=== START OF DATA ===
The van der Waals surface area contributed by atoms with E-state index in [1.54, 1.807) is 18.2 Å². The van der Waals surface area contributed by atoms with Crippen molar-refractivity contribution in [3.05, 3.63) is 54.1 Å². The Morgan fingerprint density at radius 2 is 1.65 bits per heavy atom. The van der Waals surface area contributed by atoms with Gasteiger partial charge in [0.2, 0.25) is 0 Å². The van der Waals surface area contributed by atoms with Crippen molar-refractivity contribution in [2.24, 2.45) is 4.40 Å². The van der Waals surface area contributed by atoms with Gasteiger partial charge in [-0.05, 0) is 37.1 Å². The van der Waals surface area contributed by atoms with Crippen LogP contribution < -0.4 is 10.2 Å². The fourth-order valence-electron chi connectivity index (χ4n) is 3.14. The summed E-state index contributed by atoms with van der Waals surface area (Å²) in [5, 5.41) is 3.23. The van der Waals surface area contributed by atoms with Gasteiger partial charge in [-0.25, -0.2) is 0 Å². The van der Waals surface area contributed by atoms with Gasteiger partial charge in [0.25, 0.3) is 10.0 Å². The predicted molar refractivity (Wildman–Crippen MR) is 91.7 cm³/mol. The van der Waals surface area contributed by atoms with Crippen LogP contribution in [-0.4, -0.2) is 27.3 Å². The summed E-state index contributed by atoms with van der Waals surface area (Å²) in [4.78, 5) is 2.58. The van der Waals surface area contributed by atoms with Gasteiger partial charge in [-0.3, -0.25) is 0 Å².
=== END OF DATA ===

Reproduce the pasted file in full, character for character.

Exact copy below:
The van der Waals surface area contributed by atoms with E-state index in [1.54, 1.807) is 18.2 Å². The van der Waals surface area contributed by atoms with Crippen molar-refractivity contribution in [3.05, 3.63) is 54.1 Å². The Morgan fingerprint density at radius 2 is 1.65 bits per heavy atom. The van der Waals surface area contributed by atoms with Gasteiger partial charge in [0.2, 0.25) is 0 Å². The van der Waals surface area contributed by atoms with Crippen molar-refractivity contribution in [2.24, 2.45) is 4.40 Å². The van der Waals surface area contributed by atoms with Gasteiger partial charge in [-0.05, 0) is 37.1 Å². The van der Waals surface area contributed by atoms with Crippen LogP contribution < -0.4 is 10.2 Å². The fourth-order valence-electron chi connectivity index (χ4n) is 3.14. The summed E-state index contributed by atoms with van der Waals surface area (Å²) in [5, 5.41) is 3.23. The van der Waals surface area contributed by atoms with Gasteiger partial charge in [-0.25, -0.2) is 0 Å². The van der Waals surface area contributed by atoms with Gasteiger partial charge in [0.25, 0.3) is 10.0 Å². The predicted molar refractivity (Wildman–Crippen MR) is 91.7 cm³/mol. The van der Waals surface area contributed by atoms with Crippen LogP contribution in [-0.4, -0.2) is 27.3 Å². The summed E-state index contributed by atoms with van der Waals surface area (Å²) in [4.78, 5) is 2.58. The van der Waals surface area contributed by atoms with Gasteiger partial charge in [-0.3, -0.25) is 0 Å².